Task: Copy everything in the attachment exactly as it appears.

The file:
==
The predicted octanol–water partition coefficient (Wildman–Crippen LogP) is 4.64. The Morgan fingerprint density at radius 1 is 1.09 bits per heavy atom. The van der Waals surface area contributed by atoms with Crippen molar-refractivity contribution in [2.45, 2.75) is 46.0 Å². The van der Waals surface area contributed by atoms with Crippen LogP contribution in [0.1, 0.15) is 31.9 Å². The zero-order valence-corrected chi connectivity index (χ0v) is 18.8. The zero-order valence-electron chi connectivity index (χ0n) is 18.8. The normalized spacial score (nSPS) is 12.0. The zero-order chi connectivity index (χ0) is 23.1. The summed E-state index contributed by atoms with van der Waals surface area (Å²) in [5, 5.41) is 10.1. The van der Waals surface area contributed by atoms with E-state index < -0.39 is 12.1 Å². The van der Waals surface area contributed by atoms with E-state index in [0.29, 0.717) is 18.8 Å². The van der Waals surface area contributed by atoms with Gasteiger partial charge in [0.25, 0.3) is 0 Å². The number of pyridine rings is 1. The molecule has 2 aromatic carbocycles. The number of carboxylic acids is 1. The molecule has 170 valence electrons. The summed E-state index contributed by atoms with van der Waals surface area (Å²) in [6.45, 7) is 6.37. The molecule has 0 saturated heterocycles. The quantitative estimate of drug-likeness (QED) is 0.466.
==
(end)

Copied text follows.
The predicted octanol–water partition coefficient (Wildman–Crippen LogP) is 4.64. The Morgan fingerprint density at radius 1 is 1.09 bits per heavy atom. The van der Waals surface area contributed by atoms with Crippen molar-refractivity contribution in [2.45, 2.75) is 46.0 Å². The van der Waals surface area contributed by atoms with Crippen LogP contribution in [0.1, 0.15) is 31.9 Å². The zero-order valence-corrected chi connectivity index (χ0v) is 18.8. The zero-order valence-electron chi connectivity index (χ0n) is 18.8. The normalized spacial score (nSPS) is 12.0. The zero-order chi connectivity index (χ0) is 23.1. The summed E-state index contributed by atoms with van der Waals surface area (Å²) in [5, 5.41) is 10.1. The van der Waals surface area contributed by atoms with E-state index < -0.39 is 12.1 Å². The van der Waals surface area contributed by atoms with E-state index in [0.29, 0.717) is 18.8 Å². The van der Waals surface area contributed by atoms with Gasteiger partial charge in [0.25, 0.3) is 0 Å². The number of pyridine rings is 1. The molecule has 2 aromatic carbocycles. The number of carboxylic acids is 1. The molecule has 170 valence electrons. The summed E-state index contributed by atoms with van der Waals surface area (Å²) in [6.45, 7) is 6.37. The molecule has 0 saturated heterocycles. The quantitative estimate of drug-likeness (QED) is 0.466.